The group’s still-ubiquitous 1968 anthem ‘Born To Be Wild’, with its “heavy metal thunder” lyric, helped usher in an entire genre of music which thrives to this day. Steppenwolf’s pioneering “hard rock” sound was an altogether grittier and heavier beast than 60’s rock audiences had generally heard before.
Music fans wanting to own some of Steppenwolf’s work have mostly been content to have one of the band’s countless “greatest hits” collections – a wise choice if your interest is merely casual. Steppenwolf’s few original albums tend to be highly uneven efforts, but they did manage to make a couple of great ones. “Steppenwolf”, their debut, remains arguably their best.
From an unpromising start came one of rock history’s most breathtakingly punchy, sonically economic-yet-engaging works. Its combination of kickin’ party-on rock and sophisticated adult socio-political viewpoint is truly an odd one.
In autumn of 1967, a touring Canadian band called Sparrow (fronted by East German escapee John Kay) found itself broke and stranded in Los Angeles. Not yet ready to be sent home by Immigration officers, some of the Sparrow-men renamed themselves Steppenwolf, added a couple of locals, and passed themselves off as a fledgling American band.
The new band’s intitial distinctive sound was due largely to some very dodgy old gear they were using, including the cheap Lowery organ so memorably attacked in ‘Born To Be Wild’ and throughout this album. Their daunting technical deficiencies were ingeniously concealed behind loads of volume and tastefully-used distortion.
Steppenwolf’s fortuitous choice to use L.A.’s little-known American Recording Studios resulted in their sophomore effort having the amazing near-live sound that it does: crystal-clear, in-your-face, and wonderfully gimmick-free. Bass lines sound fat yet nimble, the loud crack n’ thump drums vastly surpass the usual “cereal box” tap-tapping found on most 60’s records. With few effects but amps set firmly at ‘10′, guitarists Kay and Michael Monarch fill the air with a pealing, harmonic-drenched soulfulness that still sounds fresh over four decades later. A Rolling Stones disc from the same year sounds woefully flat and dated in comparison.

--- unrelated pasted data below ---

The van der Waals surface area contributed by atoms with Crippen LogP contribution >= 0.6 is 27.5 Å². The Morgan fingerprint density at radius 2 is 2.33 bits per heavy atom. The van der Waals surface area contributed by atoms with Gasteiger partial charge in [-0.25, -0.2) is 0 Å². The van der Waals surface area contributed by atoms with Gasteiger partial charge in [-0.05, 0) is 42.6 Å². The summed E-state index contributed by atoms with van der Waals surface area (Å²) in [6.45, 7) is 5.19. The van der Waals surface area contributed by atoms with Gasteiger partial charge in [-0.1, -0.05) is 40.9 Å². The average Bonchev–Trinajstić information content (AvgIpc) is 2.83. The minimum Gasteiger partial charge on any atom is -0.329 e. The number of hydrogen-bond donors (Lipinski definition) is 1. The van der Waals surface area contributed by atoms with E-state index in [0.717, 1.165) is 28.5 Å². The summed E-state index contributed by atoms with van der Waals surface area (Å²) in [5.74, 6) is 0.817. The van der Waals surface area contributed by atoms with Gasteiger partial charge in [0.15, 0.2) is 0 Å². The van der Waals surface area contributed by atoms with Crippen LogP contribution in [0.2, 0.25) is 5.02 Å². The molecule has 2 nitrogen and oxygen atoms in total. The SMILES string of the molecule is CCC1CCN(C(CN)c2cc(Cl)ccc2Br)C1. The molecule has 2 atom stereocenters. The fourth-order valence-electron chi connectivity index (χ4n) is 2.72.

Then there’s That Voice, the unique and unforgettable singing of John Kay. (That Kay’s voice impressed Little Richard speaks volumes.) Here, Kay differs from most of today’s male rock singers in that he tries and succeeds at sounding far older and more worldly than a man just out of his teens has any right to! Shifting from pop balladeer to blistering blues shouter, John Kay is easily one of the finest singers the classic rock era ever produced.
“Steppenwolf” ’s range of songs makes for a most entertaining listen. From the creepy chords of ‘The Pusher’ (wholly sampled to great effect on Neneh Cherry & Michael Stipe’s ‘Trout’) to the rock-meets-funk sound of Don Covay’s ‘Sookie Sookie’; from the rollicking tribute (Chuck) ‘Berry Rides Again’, to the wry sexual observations of ‘Everybody’s Next One’; this is an album of unusual breadth and maturity. The idea of applying mildly-fuzzed guitars and organ to a Willie Dixon standard should horrify, but here it works curiously well. ‘Desperation’ ’s chorus of over-driven guitars sound at once sweet, elegant and deafening. The album’s most ascerbic political song, ‘The Ostrich’, takes the archetypal Bo Diddley rhythm, drives it a bit too fast, and mutates it into something both bleak and mesmerizing. Intricately dueling lead guitars make the song even more exciting.
The huge success of Steppenwolf’s dubut (helped by ‘Born To Be Wild’ ’s inclusion in the hit movie “Easy Rider”) did not prove beneficial to the band for long. Other hits (and better gear) were to follow, but the band generally floundered until its first breakup in 1972 for the usual rock-star reasons. (Those believing that Steppenwolf eschewed drugs should read John Kay’s memoirs.) Of their original albums, only 1971’s “Seven” came close to recapturing this album’s strength and clarity of vision.